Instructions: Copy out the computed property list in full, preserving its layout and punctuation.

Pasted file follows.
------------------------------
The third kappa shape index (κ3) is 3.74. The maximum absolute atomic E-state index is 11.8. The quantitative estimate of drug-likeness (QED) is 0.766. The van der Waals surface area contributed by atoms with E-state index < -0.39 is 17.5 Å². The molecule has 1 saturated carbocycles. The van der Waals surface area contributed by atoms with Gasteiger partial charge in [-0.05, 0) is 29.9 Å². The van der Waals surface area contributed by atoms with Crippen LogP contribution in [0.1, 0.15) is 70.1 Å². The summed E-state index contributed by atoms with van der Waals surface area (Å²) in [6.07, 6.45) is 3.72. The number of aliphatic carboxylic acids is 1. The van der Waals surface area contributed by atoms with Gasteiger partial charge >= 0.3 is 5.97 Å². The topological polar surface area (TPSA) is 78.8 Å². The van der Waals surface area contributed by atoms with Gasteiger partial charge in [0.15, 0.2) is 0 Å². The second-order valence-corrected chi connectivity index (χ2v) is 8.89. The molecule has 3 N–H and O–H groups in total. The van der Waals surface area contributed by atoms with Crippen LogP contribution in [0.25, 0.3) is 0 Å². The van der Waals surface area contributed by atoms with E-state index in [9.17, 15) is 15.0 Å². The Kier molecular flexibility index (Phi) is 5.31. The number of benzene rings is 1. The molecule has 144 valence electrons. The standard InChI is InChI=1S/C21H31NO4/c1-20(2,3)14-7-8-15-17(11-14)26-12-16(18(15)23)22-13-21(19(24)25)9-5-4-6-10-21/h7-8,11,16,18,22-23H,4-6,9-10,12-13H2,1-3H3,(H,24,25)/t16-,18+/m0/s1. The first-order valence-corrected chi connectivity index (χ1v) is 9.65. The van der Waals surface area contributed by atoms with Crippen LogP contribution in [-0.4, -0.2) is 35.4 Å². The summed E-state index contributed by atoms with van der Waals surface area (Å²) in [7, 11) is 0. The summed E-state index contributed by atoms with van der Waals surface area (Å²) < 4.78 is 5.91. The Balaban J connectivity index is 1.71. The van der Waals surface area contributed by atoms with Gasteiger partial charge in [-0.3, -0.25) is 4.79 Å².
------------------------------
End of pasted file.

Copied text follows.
The third kappa shape index (κ3) is 3.74. The maximum absolute atomic E-state index is 11.8. The quantitative estimate of drug-likeness (QED) is 0.766. The van der Waals surface area contributed by atoms with E-state index < -0.39 is 17.5 Å². The molecule has 1 saturated carbocycles. The van der Waals surface area contributed by atoms with Gasteiger partial charge in [-0.05, 0) is 29.9 Å². The van der Waals surface area contributed by atoms with Crippen LogP contribution in [0.1, 0.15) is 70.1 Å². The summed E-state index contributed by atoms with van der Waals surface area (Å²) in [6.07, 6.45) is 3.72. The number of aliphatic carboxylic acids is 1. The van der Waals surface area contributed by atoms with Gasteiger partial charge >= 0.3 is 5.97 Å². The topological polar surface area (TPSA) is 78.8 Å². The van der Waals surface area contributed by atoms with Gasteiger partial charge in [0.15, 0.2) is 0 Å². The second-order valence-corrected chi connectivity index (χ2v) is 8.89. The molecule has 3 N–H and O–H groups in total. The van der Waals surface area contributed by atoms with Crippen LogP contribution in [0.25, 0.3) is 0 Å². The van der Waals surface area contributed by atoms with E-state index in [9.17, 15) is 15.0 Å². The Kier molecular flexibility index (Phi) is 5.31. The number of benzene rings is 1. The molecule has 144 valence electrons. The standard InChI is InChI=1S/C21H31NO4/c1-20(2,3)14-7-8-15-17(11-14)26-12-16(18(15)23)22-13-21(19(24)25)9-5-4-6-10-21/h7-8,11,16,18,22-23H,4-6,9-10,12-13H2,1-3H3,(H,24,25)/t16-,18+/m0/s1. The first-order valence-corrected chi connectivity index (χ1v) is 9.65. The van der Waals surface area contributed by atoms with Crippen LogP contribution in [-0.4, -0.2) is 35.4 Å². The summed E-state index contributed by atoms with van der Waals surface area (Å²) in [7, 11) is 0. The summed E-state index contributed by atoms with van der Waals surface area (Å²) < 4.78 is 5.91. The Balaban J connectivity index is 1.71. The van der Waals surface area contributed by atoms with Gasteiger partial charge in [-0.3, -0.25) is 4.79 Å².